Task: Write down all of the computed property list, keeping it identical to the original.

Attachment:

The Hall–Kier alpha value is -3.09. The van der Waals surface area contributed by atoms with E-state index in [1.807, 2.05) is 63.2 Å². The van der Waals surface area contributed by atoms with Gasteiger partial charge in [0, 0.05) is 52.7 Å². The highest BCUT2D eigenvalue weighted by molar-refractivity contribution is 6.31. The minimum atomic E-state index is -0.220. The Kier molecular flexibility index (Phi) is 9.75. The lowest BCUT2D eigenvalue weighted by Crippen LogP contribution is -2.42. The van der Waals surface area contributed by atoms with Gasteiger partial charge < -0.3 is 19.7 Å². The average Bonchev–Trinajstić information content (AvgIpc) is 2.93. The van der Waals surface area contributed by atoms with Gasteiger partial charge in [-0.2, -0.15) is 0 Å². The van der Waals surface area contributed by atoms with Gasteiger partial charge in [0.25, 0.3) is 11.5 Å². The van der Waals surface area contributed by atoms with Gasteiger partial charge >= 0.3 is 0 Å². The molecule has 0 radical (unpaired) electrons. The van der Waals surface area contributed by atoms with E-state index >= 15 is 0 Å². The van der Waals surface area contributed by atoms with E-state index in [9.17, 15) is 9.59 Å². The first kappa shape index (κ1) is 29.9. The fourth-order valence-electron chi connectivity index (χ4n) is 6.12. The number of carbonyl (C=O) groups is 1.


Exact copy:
The Hall–Kier alpha value is -3.09. The van der Waals surface area contributed by atoms with E-state index in [1.807, 2.05) is 63.2 Å². The van der Waals surface area contributed by atoms with Gasteiger partial charge in [0, 0.05) is 52.7 Å². The highest BCUT2D eigenvalue weighted by molar-refractivity contribution is 6.31. The minimum atomic E-state index is -0.220. The Kier molecular flexibility index (Phi) is 9.75. The lowest BCUT2D eigenvalue weighted by Crippen LogP contribution is -2.42. The van der Waals surface area contributed by atoms with Gasteiger partial charge < -0.3 is 19.7 Å². The average Bonchev–Trinajstić information content (AvgIpc) is 2.93. The van der Waals surface area contributed by atoms with Gasteiger partial charge in [-0.2, -0.15) is 0 Å². The van der Waals surface area contributed by atoms with Gasteiger partial charge in [0.25, 0.3) is 11.5 Å². The van der Waals surface area contributed by atoms with Gasteiger partial charge >= 0.3 is 0 Å². The molecule has 0 radical (unpaired) electrons. The van der Waals surface area contributed by atoms with E-state index >= 15 is 0 Å². The van der Waals surface area contributed by atoms with E-state index in [9.17, 15) is 9.59 Å². The first kappa shape index (κ1) is 29.9. The fourth-order valence-electron chi connectivity index (χ4n) is 6.12. The number of carbonyl (C=O) groups is 1.